Diana Garcia: The DPA 250 S4 brings high efficiency and high availability together in a small package. And, as Dave says, the DPA architecture allows a customer to raise reliability significantly compared to traditional monolithic and modular solutions. Unlike traditional monolithic and other modular solutions, the UPS modules are on-line swappable, which allows the user to maintain the UPS without impacting the IT equipment. Also, the possibility of an N+1 design using 50 kW building blocks versus a 2N 500 kW design with a monolithic solution offers unparalleled efficiency. We’re also excited about the technology behind the DPA 250 S4, which uses three-level converters and interleaving controls that give a performance equivalent to more exotic technologies like silicon carbide but without the extra costs. Of course, the storage options include lithium-ion batteries with their higher power density, better recharge characteristics and longer service life an option more and more data centers are taking up.
6. ABB: And, Diana, what specific customer problems does the DPA 250 solve?
Diana Garcia: Apart from the advantages already mentioned, one aspect many people forget about is cooling. In a data center around 40 percent of all power can be used for cooling! The DPA 250’s high efficiency means less cooling is required, which saves a lot of energy and the cooling system has a smaller footprint, which saves additional power.
7. ABB: Can you explain the Xtra VFI feature and how it helps the overall efficiency?
Diana Garcia: As you may know, UPS power modules work most efficiently when they are heavily loaded. Light loading is simply inefficient. Let’s say you have a DPA 250 cabinet with five modules. Xtra VFI is a clever feature that looks at the load the UPS is supporting and works out the optimal number of modules to use so they are all working in the best part of their efficiency curve. Then it switches the other modules to standby, ready to immediately jump into action if the load increases. This saves a lot of power and money, especially in locations with high power usage such as data centers.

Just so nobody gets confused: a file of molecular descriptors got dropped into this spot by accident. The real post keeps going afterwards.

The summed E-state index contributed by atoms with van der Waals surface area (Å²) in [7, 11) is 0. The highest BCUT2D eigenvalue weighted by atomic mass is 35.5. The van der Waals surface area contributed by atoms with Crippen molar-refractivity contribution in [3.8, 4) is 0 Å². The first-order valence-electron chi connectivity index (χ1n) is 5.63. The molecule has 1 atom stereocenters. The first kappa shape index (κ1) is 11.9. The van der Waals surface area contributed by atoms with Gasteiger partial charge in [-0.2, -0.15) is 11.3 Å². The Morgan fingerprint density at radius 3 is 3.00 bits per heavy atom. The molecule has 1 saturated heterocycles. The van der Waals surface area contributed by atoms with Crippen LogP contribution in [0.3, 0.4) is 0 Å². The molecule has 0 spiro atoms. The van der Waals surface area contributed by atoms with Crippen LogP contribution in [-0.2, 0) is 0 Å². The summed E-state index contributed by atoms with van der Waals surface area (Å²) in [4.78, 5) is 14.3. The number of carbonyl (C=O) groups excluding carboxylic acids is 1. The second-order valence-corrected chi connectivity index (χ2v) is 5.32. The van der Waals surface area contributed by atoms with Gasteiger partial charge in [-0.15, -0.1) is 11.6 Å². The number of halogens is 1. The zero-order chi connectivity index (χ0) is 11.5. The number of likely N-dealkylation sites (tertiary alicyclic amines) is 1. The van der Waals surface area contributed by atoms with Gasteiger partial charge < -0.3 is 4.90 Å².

8. ABB: How easy is it to specify, install and commission DPA 250?
Diana Garcia: We put in a lot of effort in making this UPS easy to install. We see that as a good selling point. For instance, the DPA 250 has a small footprint so it’s not difficult for the customer to find a corner in their, usually very crowded, facility to fit in. The modular architecture means that the specification is flexible as we can simply add a module or two should power needs grow or be larger than anticipated. Online access to status and environmental parameters and a clear Human Machine Interface (HMI) also eases commissioning as does the bottom and top cable entry, which means the footprint is not increased by having an extra cabinet for cable entry or having to leave space to get cables in.
9. ABB: Dave, if we may have your vision of the future, what challenges do customers still have, even with DPA 250, and how can these problems be solved?
Dave Sterlace: Moving forward, I think the UPS will become an even more critical part of the data center. I envision a data center as an active part of the grid, where a smart UPS could be a virtual power plant, taking on functions including frequency response, load balancing and demand response, allowing data center operators more flexibility in how they run their business. When integrated with ABB AbilityTM data center automation systems, the data center of tomorrow will function as an active, integral part of a smart city’s electrical and IT fabric.
ABB: Dave and Diana, thank you for your time!